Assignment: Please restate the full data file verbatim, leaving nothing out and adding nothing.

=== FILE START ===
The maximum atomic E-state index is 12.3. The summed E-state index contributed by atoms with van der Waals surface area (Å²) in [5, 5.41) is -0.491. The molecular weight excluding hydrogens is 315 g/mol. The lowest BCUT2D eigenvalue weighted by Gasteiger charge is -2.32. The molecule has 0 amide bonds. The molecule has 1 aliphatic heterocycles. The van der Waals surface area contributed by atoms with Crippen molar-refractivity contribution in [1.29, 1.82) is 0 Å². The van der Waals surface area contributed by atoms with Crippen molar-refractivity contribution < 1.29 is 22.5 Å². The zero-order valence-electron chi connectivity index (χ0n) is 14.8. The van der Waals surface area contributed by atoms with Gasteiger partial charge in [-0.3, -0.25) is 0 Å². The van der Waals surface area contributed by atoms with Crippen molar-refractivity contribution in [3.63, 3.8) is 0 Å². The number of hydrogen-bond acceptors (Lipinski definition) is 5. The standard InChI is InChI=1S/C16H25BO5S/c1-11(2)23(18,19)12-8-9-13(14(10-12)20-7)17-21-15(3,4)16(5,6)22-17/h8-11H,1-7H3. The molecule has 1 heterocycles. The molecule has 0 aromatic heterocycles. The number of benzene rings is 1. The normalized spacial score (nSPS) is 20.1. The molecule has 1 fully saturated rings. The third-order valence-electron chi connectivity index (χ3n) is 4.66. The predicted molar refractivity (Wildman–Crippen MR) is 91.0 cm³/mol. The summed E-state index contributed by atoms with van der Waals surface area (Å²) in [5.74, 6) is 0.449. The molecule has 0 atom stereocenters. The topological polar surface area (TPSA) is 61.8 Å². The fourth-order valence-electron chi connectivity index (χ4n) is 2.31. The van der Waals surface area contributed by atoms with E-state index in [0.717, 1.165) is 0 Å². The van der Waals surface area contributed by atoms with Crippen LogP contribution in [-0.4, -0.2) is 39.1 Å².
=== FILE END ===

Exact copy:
The maximum atomic E-state index is 12.3. The summed E-state index contributed by atoms with van der Waals surface area (Å²) in [5, 5.41) is -0.491. The molecular weight excluding hydrogens is 315 g/mol. The lowest BCUT2D eigenvalue weighted by Gasteiger charge is -2.32. The molecule has 0 amide bonds. The molecule has 1 aliphatic heterocycles. The van der Waals surface area contributed by atoms with Crippen molar-refractivity contribution in [1.29, 1.82) is 0 Å². The van der Waals surface area contributed by atoms with Crippen molar-refractivity contribution < 1.29 is 22.5 Å². The zero-order valence-electron chi connectivity index (χ0n) is 14.8. The van der Waals surface area contributed by atoms with Gasteiger partial charge in [-0.3, -0.25) is 0 Å². The van der Waals surface area contributed by atoms with Crippen molar-refractivity contribution in [3.63, 3.8) is 0 Å². The number of hydrogen-bond acceptors (Lipinski definition) is 5. The standard InChI is InChI=1S/C16H25BO5S/c1-11(2)23(18,19)12-8-9-13(14(10-12)20-7)17-21-15(3,4)16(5,6)22-17/h8-11H,1-7H3. The molecule has 1 heterocycles. The molecule has 0 aromatic heterocycles. The number of benzene rings is 1. The normalized spacial score (nSPS) is 20.1. The molecule has 1 fully saturated rings. The third-order valence-electron chi connectivity index (χ3n) is 4.66. The predicted molar refractivity (Wildman–Crippen MR) is 91.0 cm³/mol. The summed E-state index contributed by atoms with van der Waals surface area (Å²) in [5.74, 6) is 0.449. The molecule has 0 atom stereocenters. The topological polar surface area (TPSA) is 61.8 Å². The fourth-order valence-electron chi connectivity index (χ4n) is 2.31. The van der Waals surface area contributed by atoms with E-state index in [0.717, 1.165) is 0 Å². The van der Waals surface area contributed by atoms with Crippen LogP contribution in [-0.4, -0.2) is 39.1 Å².